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Should we hold the handrail? Risk and Safety in COVID times

 

“The greatest enemy of truth is very often not the lie – deliberate, contrived, and dishonest – but the myth – persistent, persuasive, and unrealistic.” 

– J.F. Kennedy

“OK, stay safe, look after yourself and as you go down, be careful, don’t touch the handrails.” Those were the words of a ship manager whom I visited in my hometown just a few week ago. Hearing this for the first time, I felt a sense of utter disbelief. “What did you just say”, I asked the manager. “You heard it right. Don’t hold that rail, it could carry infection” he repeated.

It was a telling example of how our priorities have shifted so much within weeks. Lifesaving rules have now become life threatening. I took the message on LinkedIn and the post received more than 15K viewings in a matter of few days. But there’s a bigger question to be asked here. What can the example of handrails teach us about human nature in the face of uncertainty? I will offer some reflections in this short write-up.

Can handrails save lives?

While not central to the topic, do handrails really save lives or prevent people from falling from staircases is a good place to start. There has been an extensive body of research on handrails and staircase related accidents. According to one study by Miller and Esmay in 1958, 75% of stair falls happened where no handrails were present.  In another case in 1971, McGuire found that 16% of accidents were due to missing handrails. In the early 1960s Sheldon’s study found that 44% of stair accidents amongst elderly people could be avoided with handrails on staircases. The same study also showed that on staircases with no handrails people aged over 60 experienced twice as many accidents as those less than 60. Research conducted by Carson in 1978 showed that stairway incidents where no injuries were sustained were four times more with handrails than without handrails. Carson’s also found that where serious injuries are sustained, it made no difference whether handrails were present or not. But if handrails were made available injuries were less severe.

John Templer’s study in 1985 revealed that the rate of incidents was higher where people actually used handrails to pull themselves up in ascent or for guidance and balance in descent. Templer concluded that people who “used handrails to pull themselves up may initially have been more vulnerable and thus had more incidents” (i.e. elder people). The same study concluded that “those who merely used the handrail for guidance and balance may have been lulled into a sense of security that masked some of the risks involved in descending stairs.”

Templer suggested that for someone who uses the handrail has a ‘fair but not certain chance’ of preventing a fall and avoiding an injury but there are two further complications.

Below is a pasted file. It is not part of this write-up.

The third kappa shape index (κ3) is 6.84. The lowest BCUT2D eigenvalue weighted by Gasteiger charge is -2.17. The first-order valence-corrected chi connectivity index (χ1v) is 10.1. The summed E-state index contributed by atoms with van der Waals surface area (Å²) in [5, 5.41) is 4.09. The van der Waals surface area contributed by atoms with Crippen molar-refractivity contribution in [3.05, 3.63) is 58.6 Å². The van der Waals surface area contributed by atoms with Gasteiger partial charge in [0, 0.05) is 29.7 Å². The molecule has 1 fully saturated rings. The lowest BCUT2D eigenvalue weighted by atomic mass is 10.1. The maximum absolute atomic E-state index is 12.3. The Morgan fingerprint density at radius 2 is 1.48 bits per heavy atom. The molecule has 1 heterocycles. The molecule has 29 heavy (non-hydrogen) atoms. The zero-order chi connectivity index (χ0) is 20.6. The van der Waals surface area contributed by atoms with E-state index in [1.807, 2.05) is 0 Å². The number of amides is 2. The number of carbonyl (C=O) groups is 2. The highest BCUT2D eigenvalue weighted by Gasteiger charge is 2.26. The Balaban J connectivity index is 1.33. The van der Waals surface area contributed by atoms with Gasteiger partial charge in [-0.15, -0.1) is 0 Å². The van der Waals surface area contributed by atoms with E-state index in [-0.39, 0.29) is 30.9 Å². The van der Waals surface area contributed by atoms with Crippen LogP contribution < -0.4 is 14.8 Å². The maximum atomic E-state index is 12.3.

If you were holding the handrail from the outset of the fall, it depends upon:

  1.  The ability to maintain grip as against the magnitude of the fall
  2.  Twisting motion that may damage the wrist
  3. Reaction time after the onset of the balance loss

If you were not holding the handrail at the onset, the chances of falling will depend upon:

  1. The ability to reach the handrail (handrail design, height of rail)
  2. The ability to grasp the handrail (agility, distance of handrail from wall, shape of handrail)
  3. The ability to maintain grip on the rail (magnitude of forces, body attitude, twisting of wrist, handrail shape, handrail height, material and make, slip resistance, friction, nosing of staircases, maintenance of stairs)

The UK’s Health and Safety Executive puts it in clear terms:

“Whilst it is true that slips and trips on stairs are a common cause of injuries at work, there is no mandatory requirement to “hold the handrails”. Research actually suggests that the key requirement is for handrails to be available, visible, and at the right height so that they can be grasped in the event of a slip or trip rather than be continuously held.” (HSE, UK)

What we know so far is that there is more to staircase accidents than just holding the handrails. There are many variables (including physiological state) that may influence the potential for an injury and we rarely discuss these with the workers. It is also clear that the design and construction of staircases and handrails play a crucial role in improving safety. The perceptive traveller amongst us would know that we are rarely reminded to grab the rails when we board or disembark an aircraft. It follows that mature industries and forward-thinking organisations prefer focusing on meaningful design improvements. (By the way you should watch President Obama getting on and off the Air Force One – a point beautifully articulated by Dr. Robert Long in one of his articles). Templer concluded that the most effective solution is to minimise the impact of injuries by designing soft stairs. That was 1985. If we went back in time with what we know today, we would have no hesitation in calling Templer’s idea of soft stairs a ‘fail-safe’ design in scientific terms.